Tala Awada is an associate professor in the University of Nebraska–Lincoln’s School of Natural Resources, where she has been an SNR faculty member for the last nine years. Her particular areas of research interest include grassland/forest ecology, plant ecophysiology, water relations and gas exchange.
- Ph.D., Department of Plant Sciences, University of Saskatchewan, Canada, 2000.
- M.S., Environmental and Renewable Resources, Mediterranean Agronomic Institute of Chania, Greece, 1995.
- B.S., Agricultural Engineering, Lebanese University, Lebanon, 1992.
Examples of Current Research:
My current research focuses on understanding the impacts of woody species expansion on ecosystem functions in the Sandhills with emphasis on water, carbon and grasslands health. More specifically, I am
- investigating the impacts of Pinus ponderosa and Juniperus virginiana expansion on rangeland species composition, productivity and forage quality;
- determining water use of invasive woody species in upland (Sandhills), and riparian (Republican River) areas of Nebraska using sap flux techniques;
- studying the spatial and seasonal patterns of water uptake in native grasses and invasive woody species using oxygen and hydrogen isotopes;
- determining stand level evapotranspiration in invaded areas;
- investigating environmental controls over water and carbon assimilations in native grasses and woody invasive species; and
- studying the impacts of proposed climate change scenarios on the potential future distributions of invasive woody species in Nebraska and surrounding areas.
Internationally, I am collaborating with researchers in Greece to investigate the impacts of climate change on Mediterranean pine forests.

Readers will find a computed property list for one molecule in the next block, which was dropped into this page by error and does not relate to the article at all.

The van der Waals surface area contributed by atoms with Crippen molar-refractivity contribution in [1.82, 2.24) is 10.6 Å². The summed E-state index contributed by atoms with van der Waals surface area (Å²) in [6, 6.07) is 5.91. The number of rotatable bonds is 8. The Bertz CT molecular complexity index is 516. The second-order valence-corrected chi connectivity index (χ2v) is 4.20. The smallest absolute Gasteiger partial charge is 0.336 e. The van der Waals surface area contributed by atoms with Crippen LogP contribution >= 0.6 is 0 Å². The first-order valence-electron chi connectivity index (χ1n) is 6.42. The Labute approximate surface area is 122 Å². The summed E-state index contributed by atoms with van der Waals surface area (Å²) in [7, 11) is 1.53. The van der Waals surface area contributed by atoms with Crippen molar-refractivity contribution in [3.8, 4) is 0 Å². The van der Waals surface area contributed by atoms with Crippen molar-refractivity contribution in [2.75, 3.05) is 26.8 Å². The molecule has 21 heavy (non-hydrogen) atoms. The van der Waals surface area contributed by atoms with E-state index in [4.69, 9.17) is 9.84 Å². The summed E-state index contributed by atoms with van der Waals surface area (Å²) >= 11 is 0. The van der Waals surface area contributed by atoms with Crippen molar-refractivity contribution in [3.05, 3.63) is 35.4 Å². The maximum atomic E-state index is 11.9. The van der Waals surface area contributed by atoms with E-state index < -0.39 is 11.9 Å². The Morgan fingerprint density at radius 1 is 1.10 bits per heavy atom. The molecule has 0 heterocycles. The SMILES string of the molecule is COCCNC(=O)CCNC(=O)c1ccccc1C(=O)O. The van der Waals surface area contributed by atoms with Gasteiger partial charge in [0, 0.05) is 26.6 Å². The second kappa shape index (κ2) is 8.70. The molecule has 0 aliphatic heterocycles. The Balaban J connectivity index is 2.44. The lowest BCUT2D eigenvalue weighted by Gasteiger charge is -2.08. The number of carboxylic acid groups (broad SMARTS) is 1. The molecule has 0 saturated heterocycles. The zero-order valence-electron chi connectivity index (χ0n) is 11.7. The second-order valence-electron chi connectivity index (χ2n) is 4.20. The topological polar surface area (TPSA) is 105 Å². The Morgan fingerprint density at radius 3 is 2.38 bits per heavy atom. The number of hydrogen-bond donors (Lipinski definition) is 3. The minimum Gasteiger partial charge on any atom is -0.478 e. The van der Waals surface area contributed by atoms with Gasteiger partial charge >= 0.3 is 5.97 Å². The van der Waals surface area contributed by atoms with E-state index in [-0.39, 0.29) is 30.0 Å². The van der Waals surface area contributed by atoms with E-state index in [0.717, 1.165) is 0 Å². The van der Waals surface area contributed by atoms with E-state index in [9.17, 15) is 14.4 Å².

I teach the Introduction to Forest Management (NRES 310), and Plant Ecophysiology: theory and practice (NRES 406/806) courses. Internationally, I visit the Mediterranean Agronomic Institute of Chania, Greece every fall (since 2004) to teach a week-long course on Plant Stress Physiology.
- Bihmidine, S., Bryan, N.M., Payne, K.R., Parde, M.R., Okalebo, J.A., Cooperstein, S.E., and Awada, T. (2010). Photosynthetic performance of invasive Pinus ponderosa and Juniperus virginiana seedlings under gradual soil water depletion. Plant Biology In Press.
- Eggemeyer, K.D., Awada, T., Harvey, F.E., Wedin, D., Zhou, X. and Zanner, R. (2009). Seasonal Changes in depth of water uptake for encroaching trees Juniperus virginiana and Pinus ponderosa and two dominant C4 grasses in a semi-arid grassland. Tree Physiology 29:157-169.
- Rupe, A.D. and Awada, T. (2008). Results of a twenty-two year old progeny test of a Pinus sylvestris plantation in eastern Nebraska. RURALS 3(1): art 3. 1- 17.
- Awada, T. and Josiah, S. (2007). Physiological responses of four hazelnut hybrids to water availability in Nebraska. Great Plains Research 14:193-202.
- Zhou, X.H., Brandle, J.R., Schoeneberger, M.M. and Awada, T. (2007) Developing above-ground biomass equations for open-grown multiple-stemmed tree species: Shelterbelt grown Russian-olive. Ecological Modelling 202: 311-323.
- Eggemeyer, K.D., Awada, T., Wedin, D., Harvey, F.E. and Zhou, X. (2006). Physiology of two native invasive woody species and two dominant warm-season grasses in the semiarid grasslands of the Nebraska Sandhills. International Journal of Plant Sciences 167: 991-999.
- Samartzidis, C., Awada, T., Maloupa, E., Radouglou, K. and Constantinidou, H. (2005). Rose productivity and physiological responses to different substrates for soil-less culture. Scienta Horticulturae 106: 203-212.
- Awada, T., Henebry, G.M., Redmann, R.E. and Sulistiyowati, H. (2004). Picea glauca dynamics and spatial pattern of seedlings regeneration along a chronosequence in the mixedwood section of the boreal forest. Annals of Forest Science 61:789-794.
- Awada, T., Radoglou, K., Fotelli, M. and Constantinidou, H. (2003). Ecophysiology of seedlings of three Mediterranean pine species in contrasting light regimes. Tree Physiology 23: 33-42.